انتقام آوارگان:آیا انتقام اگر به هدف اشتباهی اصابت کند می تواند طعم شیرین بدهد؟
|کد مقاله||سال انتشار||مقاله انگلیسی||ترجمه فارسی||تعداد کلمات|
|36516||2014||12 صفحه PDF||سفارش دهید||12901 کلمه|
Publisher : Elsevier - Science Direct (الزویر - ساینس دایرکت)
Journal : Journal of Experimental Social Psychology, Volume 56, January 2015, Pages 191–202
This article investigates whether acts of displaced revenge, that is, revenge targeted at a different person than the original transgressor, can be satisfying for the avenger. We assume that displaced revenge can lead to justice-related satisfaction when the group to which the original transgressor and the displaced target belong is highly entitative. Two experimental online studies show that displaced revenge leads to less regret (Study 1; N = 169) or more satisfaction (Study 2; N = 89) when the transgressor and the displaced target belong to a group that is perceived as highly entitative. Study 3 (N = 72) shows that avengers experience more satisfaction when members of the transgressor group were manipulated to be both strongly interconnected and similar in their appearance. Results of an internal meta-analysis furthermore corroborate the notion that displaced revenge leads to more satisfaction when the transgressor group is highly entitative. Taken together, our findings suggest that even displaced revenge can achieve a sense of justice in the eyes of avengers.
On the afternoon of May 23, 2013, the 25-year old British soldier Lee Rigby was attacked and brutally killed by two Islamic extremists in Woolwich, southeast London. Soon after the killing, a video appeared on the Internet in which one of the murderers proclaimed that “The only reason we have killed this man today is because Muslims are dying daily by British soldiers […] And this British soldier is one. It is an eye for an eye and a tooth for a tooth” (Rayner & Swinford, 2013). Lee Rigby was obviously murdered to avenge the killing of Muslims by the British military forces in Iraq and Afghanistan. This brutal act exemplifies that violence can spread beyond the initial agents of a conflict and that even innocent people are suddenly deemed as appropriate targets for retaliation. This phenomenon appears in many guises—terrorism, war, or gang fights. What all of these instances have in common is that they are acts of revenge, and that these vengeful reactions are targeted against people who were entirely uninvolved in the act that sparked these vengeful desires. In that sense, the murder of Lee Rigby was displaced because he was not a perpetrator himself, but merely a member of the perpetrator group.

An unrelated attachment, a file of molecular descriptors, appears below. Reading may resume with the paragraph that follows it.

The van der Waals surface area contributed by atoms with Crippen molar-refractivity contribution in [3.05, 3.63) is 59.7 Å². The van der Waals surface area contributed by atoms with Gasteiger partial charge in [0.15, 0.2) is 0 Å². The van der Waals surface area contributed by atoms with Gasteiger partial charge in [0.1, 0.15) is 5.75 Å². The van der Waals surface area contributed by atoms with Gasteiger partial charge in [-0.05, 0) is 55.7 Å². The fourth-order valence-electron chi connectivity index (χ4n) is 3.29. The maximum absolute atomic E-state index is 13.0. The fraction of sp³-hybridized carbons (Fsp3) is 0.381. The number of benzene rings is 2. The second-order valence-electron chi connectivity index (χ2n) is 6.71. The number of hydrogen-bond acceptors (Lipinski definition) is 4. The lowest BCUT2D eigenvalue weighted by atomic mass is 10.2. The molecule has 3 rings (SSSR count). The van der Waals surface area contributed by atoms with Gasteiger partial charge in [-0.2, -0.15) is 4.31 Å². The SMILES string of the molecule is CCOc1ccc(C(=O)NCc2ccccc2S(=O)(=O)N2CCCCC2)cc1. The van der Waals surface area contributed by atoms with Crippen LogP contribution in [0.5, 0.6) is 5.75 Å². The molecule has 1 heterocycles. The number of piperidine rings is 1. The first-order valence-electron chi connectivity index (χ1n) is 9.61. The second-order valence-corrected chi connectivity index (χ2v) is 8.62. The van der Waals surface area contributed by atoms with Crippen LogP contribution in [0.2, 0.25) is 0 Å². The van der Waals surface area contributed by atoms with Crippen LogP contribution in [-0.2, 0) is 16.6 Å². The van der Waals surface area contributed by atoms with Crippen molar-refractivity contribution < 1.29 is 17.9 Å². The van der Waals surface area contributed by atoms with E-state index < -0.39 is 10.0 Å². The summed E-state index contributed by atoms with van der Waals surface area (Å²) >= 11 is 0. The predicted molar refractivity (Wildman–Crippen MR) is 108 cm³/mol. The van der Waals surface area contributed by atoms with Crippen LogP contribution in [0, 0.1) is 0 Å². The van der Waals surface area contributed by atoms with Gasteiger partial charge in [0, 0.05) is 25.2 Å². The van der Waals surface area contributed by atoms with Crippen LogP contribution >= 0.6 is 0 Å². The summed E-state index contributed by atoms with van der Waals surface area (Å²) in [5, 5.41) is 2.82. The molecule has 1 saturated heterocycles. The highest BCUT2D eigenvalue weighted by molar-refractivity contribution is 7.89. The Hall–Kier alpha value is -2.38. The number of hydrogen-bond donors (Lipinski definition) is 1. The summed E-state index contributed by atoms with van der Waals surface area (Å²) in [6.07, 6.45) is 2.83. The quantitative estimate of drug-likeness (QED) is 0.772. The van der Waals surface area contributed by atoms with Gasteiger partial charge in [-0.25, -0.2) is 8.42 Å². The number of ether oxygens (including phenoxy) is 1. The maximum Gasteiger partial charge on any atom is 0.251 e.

نتیجه گیری انگلیسی
The brutal murder of Lee Rigby is only one case among many that exemplifies displaced revenge as a pervasive phenomenon that is not fully understood yet. The present research sheds light on the circumstances under which displaced revenge has hedonic benefits for the avenger. More precisely, we show that displaced revenge is more satisfying when the group the target and the transgressor belong to is highly entitative. In this regard, our results also underscore the important role of both similarity and interconnectedness between group members. On a conceptual level, these three studies advance our understanding of displaced revenge by showing that it can actually achieve a sense of justice. By doing this, they pave the way to directly investigate the goal underlying vengeful actions in a next step. On a broader level, this research enriches our understanding of the dynamics underlying violent and often intractable intergroup conflicts (e.g., Rubin, Pruitt, & Kim, 1994). By investigating the forces driving displaced revenge we ultimately gain a better insight into the nature of violent conflicts, ranging from small-scale conflicts between street gangs to large-scale conflicts between nations.